In our workshops, children and young people can gain an insight into handicraft activities. Join in! Is the motto of this series of events. Handicraft manufacturing processes are taught in a playful and fun way. At the end of the workshops the participants can take home their own printed jute bags and bound notebooks. In addition, the children and young people also learn a lot of interesting facts about the history of Wuppertal.
1. Dyer children
Creative minds and skilled hands wanted!
In this workshop you can follow the traces of the "Wuppertal Dyer Tradition". White jute bags are dyed with harmless batik colours.
Thanks to special folding techniques, the most amazing patterns are created. Of course you can take the bags home afterwards and use them in everyday life.
Depending on the age of the children, basic information about colours and about the tradition of textile dyeing in Wuppertal will be told.
2. Bookbindery in Kontor 91
For two hours, Kontor 91 is transformed into a bookbindery.
Books consist of many individual parts and materials that have to be put together. Here, children and young people can experience a multi-part production process,
at the end of which is a self bound and designed notebook.
The costs for the workshops during the school holidays are 25 €, outside the school holidays 60,-€.
Duration: 2 hours
Location: Kontor 91, Werth 91, Wuppertal
Registration is required:Ankerpunkt Historisches Zentrum, Phone: +49 202 563-4375, E-Mail: email@example.com
In our experience tours for families our visitors learn a lot of interesting and entertaining things about work and everyday life of children in the 19th century. You can choose between two programs: Weaver's Children and Old School.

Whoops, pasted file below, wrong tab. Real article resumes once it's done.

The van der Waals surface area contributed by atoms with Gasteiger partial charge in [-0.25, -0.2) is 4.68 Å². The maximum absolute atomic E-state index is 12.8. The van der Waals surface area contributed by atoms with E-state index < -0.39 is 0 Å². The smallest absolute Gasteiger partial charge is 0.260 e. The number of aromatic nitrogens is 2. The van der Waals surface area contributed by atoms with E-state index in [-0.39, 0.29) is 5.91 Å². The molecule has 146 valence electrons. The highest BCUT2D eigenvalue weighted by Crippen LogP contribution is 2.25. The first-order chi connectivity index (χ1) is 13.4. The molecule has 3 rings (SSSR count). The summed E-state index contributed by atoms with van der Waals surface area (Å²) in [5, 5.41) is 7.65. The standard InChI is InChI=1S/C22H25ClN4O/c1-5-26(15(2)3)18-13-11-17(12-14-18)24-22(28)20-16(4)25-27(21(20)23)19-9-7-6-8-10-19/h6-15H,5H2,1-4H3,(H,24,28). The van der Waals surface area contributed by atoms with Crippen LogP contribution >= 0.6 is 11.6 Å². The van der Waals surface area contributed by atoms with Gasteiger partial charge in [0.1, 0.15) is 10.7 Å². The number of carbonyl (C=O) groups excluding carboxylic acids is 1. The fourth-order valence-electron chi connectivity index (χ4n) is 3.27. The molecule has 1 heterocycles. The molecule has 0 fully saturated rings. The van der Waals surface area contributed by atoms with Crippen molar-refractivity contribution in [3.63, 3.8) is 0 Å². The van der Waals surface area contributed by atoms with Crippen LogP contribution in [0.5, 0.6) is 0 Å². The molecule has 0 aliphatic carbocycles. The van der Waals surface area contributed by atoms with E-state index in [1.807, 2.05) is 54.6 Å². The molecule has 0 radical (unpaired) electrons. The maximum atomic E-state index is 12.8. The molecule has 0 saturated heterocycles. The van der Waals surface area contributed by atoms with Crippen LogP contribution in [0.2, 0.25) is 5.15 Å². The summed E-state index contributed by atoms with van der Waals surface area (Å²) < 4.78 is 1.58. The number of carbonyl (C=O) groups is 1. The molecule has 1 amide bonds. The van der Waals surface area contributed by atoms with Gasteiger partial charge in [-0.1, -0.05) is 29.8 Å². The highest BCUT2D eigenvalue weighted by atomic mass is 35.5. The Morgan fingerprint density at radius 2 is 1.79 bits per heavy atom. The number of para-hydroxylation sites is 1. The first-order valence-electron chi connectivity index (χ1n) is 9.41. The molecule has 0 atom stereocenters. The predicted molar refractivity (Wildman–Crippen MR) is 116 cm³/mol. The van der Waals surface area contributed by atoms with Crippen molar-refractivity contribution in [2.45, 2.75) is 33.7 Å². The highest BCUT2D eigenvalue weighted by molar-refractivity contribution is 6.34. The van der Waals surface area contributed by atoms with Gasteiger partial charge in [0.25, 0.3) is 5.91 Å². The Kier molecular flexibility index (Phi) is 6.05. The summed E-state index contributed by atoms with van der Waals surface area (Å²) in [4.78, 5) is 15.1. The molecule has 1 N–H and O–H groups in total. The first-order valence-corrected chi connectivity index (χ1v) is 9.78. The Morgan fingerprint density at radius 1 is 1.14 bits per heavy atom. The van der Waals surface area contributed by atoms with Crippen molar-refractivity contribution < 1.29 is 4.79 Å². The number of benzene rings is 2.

Program 1: Weaver's Children
Child labour was part of everyday life in Germany until a few generations ago, and in other countries it still exists today. Children in Wuppertal used to be employed in the textile industry. In this tour, children not only learn about the lives of the workers' children of that time, but they can also understand the experience of a worker's child themselves. They will be immersed in the secrets of the textile industry, learn which materials were processed in those days and also work on a weaving frame themselves.
Programme 2: Old School
Today, as in the past, the children have to go to school. School also existed in the lives of the workers' children of industrialisation. But the lessons were somewhat different back then. In this tour, children not only learn about the life of the workers' children and the lessons of that time, but they can also understand the experience of a workers' child themselves. During the tour, the children can attend a history lesson and learn how to write the script of that time with pen and ink.
Location: Kontor 91, Werth 91, Wuppertal
Duration: 90 minutes (guided tour approx. 30 minutes, practical part approx. 60 minutes)
Fee for families: 6 € for adults, 2 € for children and young people up to 18 years
minimum 5 / maximum 20 participants
Registration is required: Ankerpunkt Historisches Zentrum, Phone +49 202 563-4375, E-Mail: firstname.lastname@example.org
Guided tour 1: Working conditions in early industrialisation
From the house and home industry to factory organisation using the example of Caspar Engels Söhne in Barmen and Ermen & Engels in Manchester and Barmen.